CRITICS SEE `ONE-MAN' RULE IN YELTSIN DRAFT

By , Staff writer of The Christian Science Monitor

President Boris Yeltsin's supporters say his draft constitution offers Russia the best hope for overcoming its current political crisis.

But Yeltsin opponents denounce the president's draft as politically expedient today, but fraught with danger for Russia tomorrow.

"It's written to serve a concrete individual [Yeltsin]. It's a single-use thing, like a disposable syringe," says Mr. Yeltsin's chief rival, parliament Speaker Ruslan Khasbulatov.

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"Yeltsin is possessed by only one idea - to retain power," political analyst Vladimir Pribilovsky added.

The two aspects of Yeltsin's draft that most concern scholars are provisions on presidential power and Russia's federal structure. Many scholars say the Yeltsin draft paves the way for dictatorship because it concentrates power in the executive's hands.

For example, the Yeltsin draft would allow the president to dissolve the parliament if the legislature refused to approve a candidate for prime minister. The president could also call elections and a referendum.

In addition, the Yeltsin draft abolishes the vice presidency and handicaps the legislature by requiring a majority vote of all elected deputies, not just a majority of those voting, to pass laws.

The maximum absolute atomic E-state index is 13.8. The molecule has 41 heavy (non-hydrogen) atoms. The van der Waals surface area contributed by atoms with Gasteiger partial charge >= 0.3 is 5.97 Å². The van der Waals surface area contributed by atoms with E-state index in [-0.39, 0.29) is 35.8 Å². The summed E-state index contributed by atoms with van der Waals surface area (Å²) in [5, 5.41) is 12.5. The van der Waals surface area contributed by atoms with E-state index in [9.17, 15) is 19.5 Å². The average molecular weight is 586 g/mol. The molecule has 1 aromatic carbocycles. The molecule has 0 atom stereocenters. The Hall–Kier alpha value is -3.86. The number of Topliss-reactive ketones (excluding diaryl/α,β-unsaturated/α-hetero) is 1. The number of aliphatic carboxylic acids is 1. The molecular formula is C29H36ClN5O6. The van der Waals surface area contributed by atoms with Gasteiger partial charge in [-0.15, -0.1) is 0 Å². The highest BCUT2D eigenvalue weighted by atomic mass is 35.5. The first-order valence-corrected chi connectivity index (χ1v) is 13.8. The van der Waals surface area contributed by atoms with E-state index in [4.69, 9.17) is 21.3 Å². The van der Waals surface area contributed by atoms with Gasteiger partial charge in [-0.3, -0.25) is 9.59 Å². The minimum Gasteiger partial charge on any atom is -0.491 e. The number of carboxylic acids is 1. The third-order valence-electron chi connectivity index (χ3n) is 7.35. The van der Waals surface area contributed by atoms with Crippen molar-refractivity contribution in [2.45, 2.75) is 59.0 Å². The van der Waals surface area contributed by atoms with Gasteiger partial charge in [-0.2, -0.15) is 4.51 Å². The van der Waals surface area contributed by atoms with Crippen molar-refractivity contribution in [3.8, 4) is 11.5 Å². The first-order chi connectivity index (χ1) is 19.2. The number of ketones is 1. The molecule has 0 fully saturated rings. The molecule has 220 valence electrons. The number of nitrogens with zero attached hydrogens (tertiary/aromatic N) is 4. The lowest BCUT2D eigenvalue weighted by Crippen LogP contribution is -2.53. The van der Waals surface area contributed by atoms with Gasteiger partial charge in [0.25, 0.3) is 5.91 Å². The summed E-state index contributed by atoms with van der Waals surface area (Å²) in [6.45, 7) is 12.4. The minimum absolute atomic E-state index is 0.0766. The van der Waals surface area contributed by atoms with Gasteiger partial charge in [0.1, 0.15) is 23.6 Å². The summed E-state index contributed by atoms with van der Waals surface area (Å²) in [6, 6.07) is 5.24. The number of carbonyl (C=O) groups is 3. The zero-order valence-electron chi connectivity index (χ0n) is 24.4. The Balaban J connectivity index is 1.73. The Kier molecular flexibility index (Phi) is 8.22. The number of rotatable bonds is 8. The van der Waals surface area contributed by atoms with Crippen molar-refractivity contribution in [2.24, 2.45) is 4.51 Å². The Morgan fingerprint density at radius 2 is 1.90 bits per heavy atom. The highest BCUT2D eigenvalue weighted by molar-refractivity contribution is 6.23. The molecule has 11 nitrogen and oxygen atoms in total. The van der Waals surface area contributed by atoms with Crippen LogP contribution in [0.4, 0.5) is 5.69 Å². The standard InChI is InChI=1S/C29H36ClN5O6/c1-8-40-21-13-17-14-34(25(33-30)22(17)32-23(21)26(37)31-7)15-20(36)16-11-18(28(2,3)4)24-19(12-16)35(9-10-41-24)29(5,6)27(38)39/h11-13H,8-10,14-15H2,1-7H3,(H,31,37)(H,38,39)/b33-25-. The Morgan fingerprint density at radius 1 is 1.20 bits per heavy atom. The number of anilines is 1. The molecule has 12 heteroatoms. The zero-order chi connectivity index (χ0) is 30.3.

"If anything is borrowed from Russia's unique past experience, it's the political tradition of autocracy and Bolshevik one-man command," wrote legal scholar Vyacheslav Nikonov in the Nezavisimaya Gazeta newspaper.

The proposed federative structure is also facing criticism, with some saying it creates conditions for ethnic conflict. Yeltsin's draft would grant Russia's autonomous republics privileges not enjoyed by other regions. Some, including many republican leaders, call the proposals insufficient, while others say they give too much to the autonomies.

Mr. Nikonov said the Yeltsin draft showed Moscow suffers from a "mania to regulate everything," adding this "defective philosophy dooms the country to a growth of separatist tendencies."

Despite the supposed defects, most scholars say the Yeltsin draft is still better than a constitutional version drawn up by parliament's Constitutional Commission. "At least it [the Yeltsin draft] is a step in the right direction," Nikonov said.

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